Just home yesterday from a fabulous week with an amazing group of women at the Hudson River Valley Inn in Greenville, NY with my quilting buddy Judy Chase.   With just 9 of us in the group, we had lots of one-on-one time with Jane as she walked us through the process of "Abstracting from Nature". I chose a scarab beetle as my "nature" and surrounded him with leaves, the design of which the delightful Stella allowed me to replicate. We won't go into what this adorable bug has at mealtime, couldn't bring myself to add his favorite meal to the quilt design...

Besides having the freedom to work all day at our projects we also were pampered each night with gourmet meals prepared by Chefs Mark and Kim LaPolla - delicious... and even had time to mosey up to the local Western store to try and wipe out their slipper stock.

Got a good start on putting my bug quilt together with some decorative stitches on my Pfaff. Spent one morning making a sample book of all the stitches - about time after having the machine for 10 years - LOL!

What a luxury to have time to create without the demands of regular day-to-day life!

Tuesday, November 18, 2014

Quiltmaker 100 Blocks - Volume 10!!!!! That's 1000 Blocks - a lot of blocks!

Welcome to my blog!

Hope you'll have the time to visit and comment so I have a chance to give away some copies of the magazine. The magazine is chock full of amazing blocks - they get better with each issue!

Here's my block, Tulip Flurry(page 19, #904), inspired by my love of tulips and a trip to The Netherlands in 2013, took a while to percolate. I used raw edge applique with a collection of batiks and Misty Fuse for the fusible. Such a great product... love that it doesn't change the hand of the fabric yet holds all those little bits nice and secure while they're stitched down.

I design exclusively in EQ7, (even teach EQ7 all over the place and design for Quilting Treasures) such a great and powerful program.
So, besides the quilt on page 14 of the magazine (notice the little tulips in the corners), here's a glimpse of some other quilt designs I popped Tulip Flurry into. As there was a time crunch getting the quilt to QM, the applique vine went by the wayside but I do like the way it repeats the tulips and greenery out to the border.

This one is sans applique, but still very pretty. I would be fun to choose the strata fabrics for the corners - now, that could use up some scraps.And who doesn't love a scrap quilt - so much to explore and such vibrancy and movement!

And lastly, I create a label for the quilt using the quilt design in EQ, how much more custom can you get? - yes, I am a bit obsessive.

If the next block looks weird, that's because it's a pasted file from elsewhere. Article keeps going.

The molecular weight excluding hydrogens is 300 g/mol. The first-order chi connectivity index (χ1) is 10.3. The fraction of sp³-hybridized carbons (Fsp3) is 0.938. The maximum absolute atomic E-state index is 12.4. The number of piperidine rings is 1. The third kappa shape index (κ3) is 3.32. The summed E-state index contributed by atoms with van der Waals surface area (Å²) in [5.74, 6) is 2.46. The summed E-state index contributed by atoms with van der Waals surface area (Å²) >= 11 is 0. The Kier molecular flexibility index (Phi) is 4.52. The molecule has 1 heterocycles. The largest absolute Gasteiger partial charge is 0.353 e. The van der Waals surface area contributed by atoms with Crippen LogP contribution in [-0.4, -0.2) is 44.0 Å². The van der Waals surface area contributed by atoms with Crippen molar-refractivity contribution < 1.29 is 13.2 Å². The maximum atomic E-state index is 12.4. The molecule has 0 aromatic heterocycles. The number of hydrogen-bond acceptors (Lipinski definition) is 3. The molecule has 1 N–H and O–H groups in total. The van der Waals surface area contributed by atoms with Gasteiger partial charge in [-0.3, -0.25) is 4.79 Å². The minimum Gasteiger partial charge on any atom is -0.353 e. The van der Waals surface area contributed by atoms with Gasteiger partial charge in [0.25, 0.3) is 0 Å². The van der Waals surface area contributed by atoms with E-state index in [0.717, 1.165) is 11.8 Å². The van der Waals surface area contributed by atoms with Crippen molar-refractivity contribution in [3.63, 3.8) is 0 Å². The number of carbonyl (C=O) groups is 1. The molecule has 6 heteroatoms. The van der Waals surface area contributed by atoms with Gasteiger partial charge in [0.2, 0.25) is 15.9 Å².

I did get so inspired seeing all the varieties of tulips at Keukenhof in The Netherlands, here are some pictures for you to enjoy!

Hope you've enjoyed visiting my blog, I'm always posting pictures of my customer quilts as well as what I'm up to in my own designs, so check back in again.
 Enjoy the Blog Tour!

Sunday, November 16, 2014

Blog Tour - This Tuesday!

Hope to see you all on the Blog Tour this week. My blog will be featured in Tuesday so have to get that post ready tomorrow to go live at 12:01 am Tuesday. Haven't managed to get it right on time yet - so maybe this time is the charm!

I'll be posting about my block, Tulip Flurry, which was inspired by a trip we took to The Netherlands in 2012. A beautiful trip topped off by a visit to the amazing gardens at Keukenhof - never seen so many varieties of tulips and orchids as well - mid boggling!

Keukenhof is only open a short time every year, they even rent their swans for the river. Could have spent a number of days here - just beautiful!

Previous to going to Keukenhof we had visited a tulip farm where they grow tulips  - but only sell the bulbs. So the tulip flower is chopped off and discarded. We kept insisting there must be some use, but no, they're compost. The tulips we buy in this country are raised in greenhouses, never in a field. The tulips in this next pix were being forced under plastic just for the tourists as the cooler weather had made the blooms about 2 weeks behind their usual schedule. It was incredibly windy that day and very cold - poor tulips!

So, in my block, which I'll be able to share with you on Tuesday on the tour, the tulips have lots of movement, just like these.

Hope to see you there! Just use the link at the bottom of the this poster and you'll be at the tour - Enjoy!